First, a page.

Some useful resources for Latin
Hi guys, just want to share some Latin resources I use.
If you have any suggestions, do not hesitate to mention them in the comments.
Wiktionary. You can easily find the definition, etymology, pronunciation, and all word forms for a given word
Perseus Project: the well-known collection of classic texts
Reading Material In Latin
Cambridge Latin Course textbooks and exercises, free online version
Ben Johnson's educational videos on YouTube
Latin dictionaries: https://www.lexilogos.com/english/latin_dictionary.htm
English to Latin dictionary: https://glosbe.com/en/la
DCC is good. There's a plethora of commercially available vocabulary lists, which are often really well composed. Here are some other really nice, easily accessible and too often overlooked free resources given their overall quality and usefulness for learners:
- https://bridge.haverford.edu/ Personalize your vocabulary lists with a few clicks
- http://hiberna-cr.wdfiles.com/local--files/downloads/Diederich-Lodge-Practice.pdf [published at http://hiberna-cr.wikidot.com/downloads] Carolus Raeticus' "Lodge Edition" of about 1400 most important Latin words. That's a great take on Diederich's "Basic Vocabulary".
- https://www.memrise.com/course/1480193/5000-most-frequent-latin-words-audio/ 5000 most frequent words with audio. That's more words than you'll learn in your typical high school course. Combines two classic vocabulary lists: Gonzales Lodge's "The Vocabulary of High School Latin" and Paul Diederichs's ''The Frequency of Latin Words and their Endings" as proposed by James Dee + an addendum that incorporates the first 800 or so of Johnson's computer generated "10,000 most frequent lemata in Greek and Latin canons". [Disclaimer: This is shameless self-promotion. I created the course. However, I wouldn't mention it if there was another course readily available for your daily vocabulary drills (Memrise is dull but works!) that was as complete in terms of size, audio (don't expect miracles here) and PoS.]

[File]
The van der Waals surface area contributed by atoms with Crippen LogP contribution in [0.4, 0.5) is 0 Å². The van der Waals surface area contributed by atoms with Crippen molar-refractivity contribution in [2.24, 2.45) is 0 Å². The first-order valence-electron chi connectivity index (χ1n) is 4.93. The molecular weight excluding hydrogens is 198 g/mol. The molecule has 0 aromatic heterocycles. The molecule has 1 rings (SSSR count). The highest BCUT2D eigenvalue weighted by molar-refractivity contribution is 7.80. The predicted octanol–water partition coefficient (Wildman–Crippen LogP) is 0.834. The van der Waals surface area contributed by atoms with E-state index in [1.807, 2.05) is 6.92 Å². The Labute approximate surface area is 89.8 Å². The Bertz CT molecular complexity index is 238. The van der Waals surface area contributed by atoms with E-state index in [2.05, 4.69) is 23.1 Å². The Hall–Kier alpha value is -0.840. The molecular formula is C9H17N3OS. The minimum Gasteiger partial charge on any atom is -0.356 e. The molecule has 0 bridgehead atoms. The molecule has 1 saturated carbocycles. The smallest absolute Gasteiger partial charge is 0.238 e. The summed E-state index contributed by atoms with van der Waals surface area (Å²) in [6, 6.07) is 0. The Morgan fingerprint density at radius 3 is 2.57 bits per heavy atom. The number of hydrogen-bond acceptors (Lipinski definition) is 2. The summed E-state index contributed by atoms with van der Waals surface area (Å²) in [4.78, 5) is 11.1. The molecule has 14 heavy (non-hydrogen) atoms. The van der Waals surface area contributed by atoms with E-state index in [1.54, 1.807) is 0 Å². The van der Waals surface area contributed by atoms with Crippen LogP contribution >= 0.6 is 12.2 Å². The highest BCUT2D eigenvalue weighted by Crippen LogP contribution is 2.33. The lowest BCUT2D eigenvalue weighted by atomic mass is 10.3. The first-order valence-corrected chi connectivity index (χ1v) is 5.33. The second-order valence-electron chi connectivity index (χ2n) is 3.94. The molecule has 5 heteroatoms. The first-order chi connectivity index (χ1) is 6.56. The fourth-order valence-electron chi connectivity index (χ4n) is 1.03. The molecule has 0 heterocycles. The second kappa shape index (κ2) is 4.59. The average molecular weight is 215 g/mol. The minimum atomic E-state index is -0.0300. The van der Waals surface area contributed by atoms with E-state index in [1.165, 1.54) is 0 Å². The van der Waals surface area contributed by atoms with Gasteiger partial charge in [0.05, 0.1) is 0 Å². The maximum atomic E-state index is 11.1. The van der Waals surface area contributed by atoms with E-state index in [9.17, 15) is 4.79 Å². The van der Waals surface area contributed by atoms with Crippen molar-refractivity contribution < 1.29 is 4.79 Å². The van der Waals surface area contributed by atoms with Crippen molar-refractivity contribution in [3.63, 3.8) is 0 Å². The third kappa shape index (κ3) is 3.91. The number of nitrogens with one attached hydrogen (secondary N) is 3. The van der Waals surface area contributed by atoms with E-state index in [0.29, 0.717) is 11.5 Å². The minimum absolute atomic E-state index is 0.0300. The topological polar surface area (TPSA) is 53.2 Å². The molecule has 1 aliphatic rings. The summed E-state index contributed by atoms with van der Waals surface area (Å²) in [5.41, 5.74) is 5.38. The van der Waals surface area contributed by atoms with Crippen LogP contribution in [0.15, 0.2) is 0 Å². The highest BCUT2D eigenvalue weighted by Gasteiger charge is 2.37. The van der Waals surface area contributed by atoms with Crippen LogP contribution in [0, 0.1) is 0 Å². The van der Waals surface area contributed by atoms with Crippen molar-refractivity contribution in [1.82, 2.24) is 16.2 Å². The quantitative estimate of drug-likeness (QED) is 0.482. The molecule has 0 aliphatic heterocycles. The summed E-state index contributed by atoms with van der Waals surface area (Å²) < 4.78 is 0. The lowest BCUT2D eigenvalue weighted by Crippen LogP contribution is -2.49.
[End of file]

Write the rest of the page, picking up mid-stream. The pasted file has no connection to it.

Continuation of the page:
Everybody loves "Lingua latina per se illustrata". What you maybe don't know: there are fairly nice YouTube videos with decent audio that will read LLPSI for you. In particular, I like:
Speaking of YouTube, I also like this American teacher, who presents Latin Grammar (with a questionable American accent ;-) slowly and comprehensible:
@ all Germans: there's a 70's TV gem, that presents Latin the German way: comprehensive, no-frills, rules-based and with a questionable pronunciation: